Searching for a job can be a stressful process, even for the most seasoned medical professionals. Whether it’s whipping up an appropriate and attractive CV or preparing for those challenging clinical-scenario based interviews, good preparation is the key. That’s why we’ve crafted a list of critical tips. Let’s take a look.

It all starts with crafting the perfect CV. Generally speaking, all medical CVs include 7 key areas.


It all starts with crafting the perfect CV. Generally speaking, all medical CVs include 7 key areas.

  • Personal information – Include your name, contact information and abbreviated qualifications.
  • Career objectives – Include a personal statement that clearly states where you want to go in your medical career and how. Keep it short and to the point.
  • Education – Where did you attend Uni? What did you specialise in?
  • Relevant experience – Explain your current and past positions in detail. What were your responsibilities?
  • Specialist skills and procedures – It is important to list the specialist skills that you are comfortable with performing independently as well as those which you wish to be observed. Make sure to also include what recent medical technology you are confident using.
  • Continued medical education – It is vital to showcase your commitment to continued professional development and highlight what medical courses, as well as specialist training workshops you may have attended.
  • Research and publications – If relevant, you should share your research and publications as well as any awards you have achieved in your field. What cases have you collaborated on?
  • References – You should have at least three. Make sure to include full contact details and include 1 behavioural and 2 clinical references.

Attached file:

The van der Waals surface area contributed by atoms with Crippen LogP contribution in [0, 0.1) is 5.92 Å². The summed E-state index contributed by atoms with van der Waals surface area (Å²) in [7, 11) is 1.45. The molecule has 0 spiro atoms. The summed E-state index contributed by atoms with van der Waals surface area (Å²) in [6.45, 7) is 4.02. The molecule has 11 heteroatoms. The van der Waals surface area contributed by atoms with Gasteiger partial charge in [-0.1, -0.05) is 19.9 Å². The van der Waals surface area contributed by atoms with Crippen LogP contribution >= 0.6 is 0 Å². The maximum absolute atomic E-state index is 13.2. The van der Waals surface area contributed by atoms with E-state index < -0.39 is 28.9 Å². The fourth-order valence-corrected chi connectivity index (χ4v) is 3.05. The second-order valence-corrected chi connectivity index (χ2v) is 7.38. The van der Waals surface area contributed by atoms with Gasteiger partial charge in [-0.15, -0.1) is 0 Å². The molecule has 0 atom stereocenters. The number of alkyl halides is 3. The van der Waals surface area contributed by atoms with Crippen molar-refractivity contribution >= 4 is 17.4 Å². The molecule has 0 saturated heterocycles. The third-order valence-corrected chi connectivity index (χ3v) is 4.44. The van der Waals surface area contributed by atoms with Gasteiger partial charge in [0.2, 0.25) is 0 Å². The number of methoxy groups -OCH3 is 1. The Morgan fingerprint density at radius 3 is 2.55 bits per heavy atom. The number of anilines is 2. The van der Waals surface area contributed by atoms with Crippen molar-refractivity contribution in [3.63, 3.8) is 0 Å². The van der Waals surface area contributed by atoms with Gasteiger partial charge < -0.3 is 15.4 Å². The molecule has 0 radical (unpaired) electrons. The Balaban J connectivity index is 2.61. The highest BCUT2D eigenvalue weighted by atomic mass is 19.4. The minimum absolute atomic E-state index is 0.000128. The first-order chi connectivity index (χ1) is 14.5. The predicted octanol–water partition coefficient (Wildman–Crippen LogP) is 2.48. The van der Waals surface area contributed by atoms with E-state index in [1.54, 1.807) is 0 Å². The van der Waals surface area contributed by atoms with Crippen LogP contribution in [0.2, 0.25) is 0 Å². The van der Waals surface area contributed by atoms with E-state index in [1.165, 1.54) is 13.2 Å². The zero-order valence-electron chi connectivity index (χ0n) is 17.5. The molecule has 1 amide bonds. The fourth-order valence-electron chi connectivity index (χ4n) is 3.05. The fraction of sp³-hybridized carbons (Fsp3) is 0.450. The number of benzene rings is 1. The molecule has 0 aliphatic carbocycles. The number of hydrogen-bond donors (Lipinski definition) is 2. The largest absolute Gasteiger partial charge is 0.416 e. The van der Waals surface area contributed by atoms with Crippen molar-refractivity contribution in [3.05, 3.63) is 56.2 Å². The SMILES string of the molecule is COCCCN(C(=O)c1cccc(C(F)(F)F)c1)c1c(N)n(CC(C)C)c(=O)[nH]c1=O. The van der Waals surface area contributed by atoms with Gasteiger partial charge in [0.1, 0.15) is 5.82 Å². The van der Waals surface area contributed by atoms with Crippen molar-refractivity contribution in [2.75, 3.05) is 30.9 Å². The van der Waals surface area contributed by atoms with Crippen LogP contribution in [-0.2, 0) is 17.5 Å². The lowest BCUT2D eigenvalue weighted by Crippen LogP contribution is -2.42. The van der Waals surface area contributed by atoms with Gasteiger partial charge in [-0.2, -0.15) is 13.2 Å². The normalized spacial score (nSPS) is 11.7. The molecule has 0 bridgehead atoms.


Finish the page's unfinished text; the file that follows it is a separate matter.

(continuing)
That stellar CV has landed you an interview! Now it’s time to prep. Practicing your responses will help you respond with confidence and relative ease.

Don’t be afraid to come with some notes in hand to remind you of the key points you want to get across.

So – what are some of the questions you can expect in an interview for a medical position? Let’s take a look.

1. Why did you choose to become a doctor?

This question is a staple in nearly all medical interviews. While it doesn’t pertain directly to your skills, it does give some insight about your passion. Working in the medical field is a serious commitment and your potential employer will want to know what sparked your interest – be ready to answer this honestly and openly.

2. What do you see as the key challenges in your field? How do you address them?

This question gives you the opportunity to display your knowledge in your specialist area of medicine while explaining how you approach your position creatively and clinically despite these challenges. You can demonstrate your initiative with concrete examples and have a thoughtful conversation about wider industry solutions.

3. What are your standout skills as a physician?

Every doctor has something that makes them stand out from the crowd. Are you known for your calm and composed bedside manner? Do you excel at building relationships with your patients? Make sure you come to the interview with some defining traits in mind.

4. How do you handle high-pressure environments?

It’s no secret that the medical world can be stressful at times. Most employers will want to hear how you handle instances of intense pressure, conflicting priorities, resource constraints, duty of care and prickly personalities. Be sure to provide concrete examples of how you have navigated these scenarios in the past.

5. Role Play Clinical Scenarios – What are key areas of ‘good medical practice’ you are likely to be assessed for?

While this isn’t exactly a singular question, it is something critical to keep in mind for the interview process. Almost every doctor’s interview will present interviewees with high pressure role play clinical scenarios. They are designed to assess your specialist knowledge, communication skills and all-round ‘good medical practice’ standards when managing a patient, or dealing with a conflict situation.

The panel may focus on assessing your physical examinations skills, clinical judgement, communication, procedural skills and professionalism.

For the first time ever, there are more female GPs than male GPs in Australia.

Need some help? Careers Connections has you covered

Here at Careers Connections we are committed to helping our clients through every step of the medical recruitment process. Each of our team members has years of recruitment experience in their Medical Recruitment Specialty to ensure you not only land the interview but score the perfect job for you.

Excited to get started? We are too. Reach out to one of our team members today.